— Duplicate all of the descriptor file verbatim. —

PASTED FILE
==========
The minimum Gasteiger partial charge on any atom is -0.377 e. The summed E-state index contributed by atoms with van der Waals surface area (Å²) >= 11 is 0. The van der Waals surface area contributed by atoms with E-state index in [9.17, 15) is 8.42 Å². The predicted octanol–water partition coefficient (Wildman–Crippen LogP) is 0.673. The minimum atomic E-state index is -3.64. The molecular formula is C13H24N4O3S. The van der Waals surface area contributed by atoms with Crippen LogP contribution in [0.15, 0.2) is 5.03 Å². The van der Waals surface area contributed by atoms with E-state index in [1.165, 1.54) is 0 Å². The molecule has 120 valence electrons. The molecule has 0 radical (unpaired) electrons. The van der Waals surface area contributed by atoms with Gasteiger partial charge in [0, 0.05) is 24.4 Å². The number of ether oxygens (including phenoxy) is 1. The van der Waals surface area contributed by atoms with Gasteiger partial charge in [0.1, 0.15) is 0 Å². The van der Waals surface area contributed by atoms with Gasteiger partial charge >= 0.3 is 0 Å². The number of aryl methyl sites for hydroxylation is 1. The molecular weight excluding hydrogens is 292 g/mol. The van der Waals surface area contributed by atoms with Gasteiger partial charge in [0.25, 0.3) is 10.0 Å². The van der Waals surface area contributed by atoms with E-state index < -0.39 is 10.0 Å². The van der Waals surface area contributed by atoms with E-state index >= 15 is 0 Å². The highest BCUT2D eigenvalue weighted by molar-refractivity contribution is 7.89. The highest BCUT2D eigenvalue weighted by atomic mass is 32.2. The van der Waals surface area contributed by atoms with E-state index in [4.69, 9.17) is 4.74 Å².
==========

The minimum Gasteiger partial charge on any atom is -0.377 e. The summed E-state index contributed by atoms with van der Waals surface area (Å²) >= 11 is 0. The van der Waals surface area contributed by atoms with E-state index in [9.17, 15) is 8.42 Å². The predicted octanol–water partition coefficient (Wildman–Crippen LogP) is 0.673. The minimum atomic E-state index is -3.64. The molecular formula is C13H24N4O3S. The van der Waals surface area contributed by atoms with Crippen LogP contribution in [0.15, 0.2) is 5.03 Å². The van der Waals surface area contributed by atoms with E-state index in [1.165, 1.54) is 0 Å². The molecule has 120 valence electrons. The molecule has 0 radical (unpaired) electrons. The van der Waals surface area contributed by atoms with Gasteiger partial charge in [0, 0.05) is 24.4 Å². The number of ether oxygens (including phenoxy) is 1. The van der Waals surface area contributed by atoms with Gasteiger partial charge in [0.1, 0.15) is 0 Å². The van der Waals surface area contributed by atoms with Gasteiger partial charge >= 0.3 is 0 Å². The number of aryl methyl sites for hydroxylation is 1. The molecular weight excluding hydrogens is 292 g/mol. The van der Waals surface area contributed by atoms with Gasteiger partial charge in [0.25, 0.3) is 10.0 Å². The van der Waals surface area contributed by atoms with E-state index < -0.39 is 10.0 Å². The van der Waals surface area contributed by atoms with E-state index >= 15 is 0 Å². The highest BCUT2D eigenvalue weighted by molar-refractivity contribution is 7.89. The highest BCUT2D eigenvalue weighted by atomic mass is 32.2. The van der Waals surface area contributed by atoms with E-state index in [4.69, 9.17) is 4.74 Å².